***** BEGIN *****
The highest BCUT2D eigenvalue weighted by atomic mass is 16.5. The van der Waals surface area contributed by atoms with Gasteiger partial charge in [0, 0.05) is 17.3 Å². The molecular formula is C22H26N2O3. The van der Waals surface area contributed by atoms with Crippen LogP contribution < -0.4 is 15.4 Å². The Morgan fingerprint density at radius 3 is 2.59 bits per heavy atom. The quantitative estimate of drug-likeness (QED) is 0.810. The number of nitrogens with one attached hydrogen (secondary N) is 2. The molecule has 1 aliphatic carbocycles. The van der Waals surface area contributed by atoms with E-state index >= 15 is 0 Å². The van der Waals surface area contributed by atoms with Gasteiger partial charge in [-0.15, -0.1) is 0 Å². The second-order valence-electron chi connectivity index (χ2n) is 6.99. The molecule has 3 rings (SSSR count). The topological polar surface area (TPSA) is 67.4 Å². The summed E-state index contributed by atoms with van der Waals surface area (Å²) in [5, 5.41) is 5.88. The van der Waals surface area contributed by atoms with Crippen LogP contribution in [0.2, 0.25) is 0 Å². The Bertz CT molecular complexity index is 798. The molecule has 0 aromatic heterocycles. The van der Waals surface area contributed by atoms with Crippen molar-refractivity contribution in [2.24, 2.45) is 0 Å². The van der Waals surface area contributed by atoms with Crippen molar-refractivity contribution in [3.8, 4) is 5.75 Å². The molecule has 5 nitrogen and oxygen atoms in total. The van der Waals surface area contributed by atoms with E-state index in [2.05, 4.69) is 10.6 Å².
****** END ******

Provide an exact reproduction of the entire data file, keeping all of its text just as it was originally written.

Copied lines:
The highest BCUT2D eigenvalue weighted by atomic mass is 16.5. The van der Waals surface area contributed by atoms with Gasteiger partial charge in [0, 0.05) is 17.3 Å². The molecular formula is C22H26N2O3. The van der Waals surface area contributed by atoms with Crippen LogP contribution < -0.4 is 15.4 Å². The Morgan fingerprint density at radius 3 is 2.59 bits per heavy atom. The quantitative estimate of drug-likeness (QED) is 0.810. The number of nitrogens with one attached hydrogen (secondary N) is 2. The molecule has 1 aliphatic carbocycles. The van der Waals surface area contributed by atoms with E-state index >= 15 is 0 Å². The van der Waals surface area contributed by atoms with Gasteiger partial charge in [-0.15, -0.1) is 0 Å². The second-order valence-electron chi connectivity index (χ2n) is 6.99. The molecule has 3 rings (SSSR count). The topological polar surface area (TPSA) is 67.4 Å². The summed E-state index contributed by atoms with van der Waals surface area (Å²) in [5, 5.41) is 5.88. The van der Waals surface area contributed by atoms with Crippen LogP contribution in [0.2, 0.25) is 0 Å². The Bertz CT molecular complexity index is 798. The molecule has 0 aromatic heterocycles. The van der Waals surface area contributed by atoms with Crippen molar-refractivity contribution in [2.24, 2.45) is 0 Å². The van der Waals surface area contributed by atoms with Crippen molar-refractivity contribution in [3.8, 4) is 5.75 Å². The molecule has 5 nitrogen and oxygen atoms in total. The van der Waals surface area contributed by atoms with E-state index in [2.05, 4.69) is 10.6 Å².